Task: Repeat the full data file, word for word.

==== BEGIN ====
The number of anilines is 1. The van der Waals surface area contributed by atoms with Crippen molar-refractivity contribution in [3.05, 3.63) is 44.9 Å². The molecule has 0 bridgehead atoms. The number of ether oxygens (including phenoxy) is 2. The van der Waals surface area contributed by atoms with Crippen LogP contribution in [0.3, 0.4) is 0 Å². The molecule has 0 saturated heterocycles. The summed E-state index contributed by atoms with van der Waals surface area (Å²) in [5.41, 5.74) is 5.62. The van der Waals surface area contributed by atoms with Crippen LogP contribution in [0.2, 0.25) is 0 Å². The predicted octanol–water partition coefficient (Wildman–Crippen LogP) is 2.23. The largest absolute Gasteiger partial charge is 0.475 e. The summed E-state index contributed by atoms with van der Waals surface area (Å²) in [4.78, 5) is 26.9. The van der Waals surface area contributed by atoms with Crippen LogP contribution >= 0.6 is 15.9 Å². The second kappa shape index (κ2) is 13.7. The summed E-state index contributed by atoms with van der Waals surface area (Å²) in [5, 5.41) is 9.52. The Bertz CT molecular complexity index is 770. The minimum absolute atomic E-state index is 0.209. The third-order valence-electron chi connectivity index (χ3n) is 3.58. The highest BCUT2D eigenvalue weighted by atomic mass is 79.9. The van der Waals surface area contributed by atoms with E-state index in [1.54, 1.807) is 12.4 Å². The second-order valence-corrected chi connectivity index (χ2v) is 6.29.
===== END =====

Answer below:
The number of anilines is 1. The van der Waals surface area contributed by atoms with Crippen molar-refractivity contribution in [3.05, 3.63) is 44.9 Å². The molecule has 0 bridgehead atoms. The number of ether oxygens (including phenoxy) is 2. The van der Waals surface area contributed by atoms with Crippen LogP contribution in [0.3, 0.4) is 0 Å². The molecule has 0 saturated heterocycles. The summed E-state index contributed by atoms with van der Waals surface area (Å²) in [5.41, 5.74) is 5.62. The van der Waals surface area contributed by atoms with Crippen LogP contribution in [0.2, 0.25) is 0 Å². The predicted octanol–water partition coefficient (Wildman–Crippen LogP) is 2.23. The largest absolute Gasteiger partial charge is 0.475 e. The summed E-state index contributed by atoms with van der Waals surface area (Å²) in [4.78, 5) is 26.9. The van der Waals surface area contributed by atoms with Crippen LogP contribution >= 0.6 is 15.9 Å². The second kappa shape index (κ2) is 13.7. The summed E-state index contributed by atoms with van der Waals surface area (Å²) in [5, 5.41) is 9.52. The Bertz CT molecular complexity index is 770. The minimum absolute atomic E-state index is 0.209. The third-order valence-electron chi connectivity index (χ3n) is 3.58. The highest BCUT2D eigenvalue weighted by atomic mass is 79.9. The van der Waals surface area contributed by atoms with E-state index in [1.54, 1.807) is 12.4 Å². The second-order valence-corrected chi connectivity index (χ2v) is 6.29.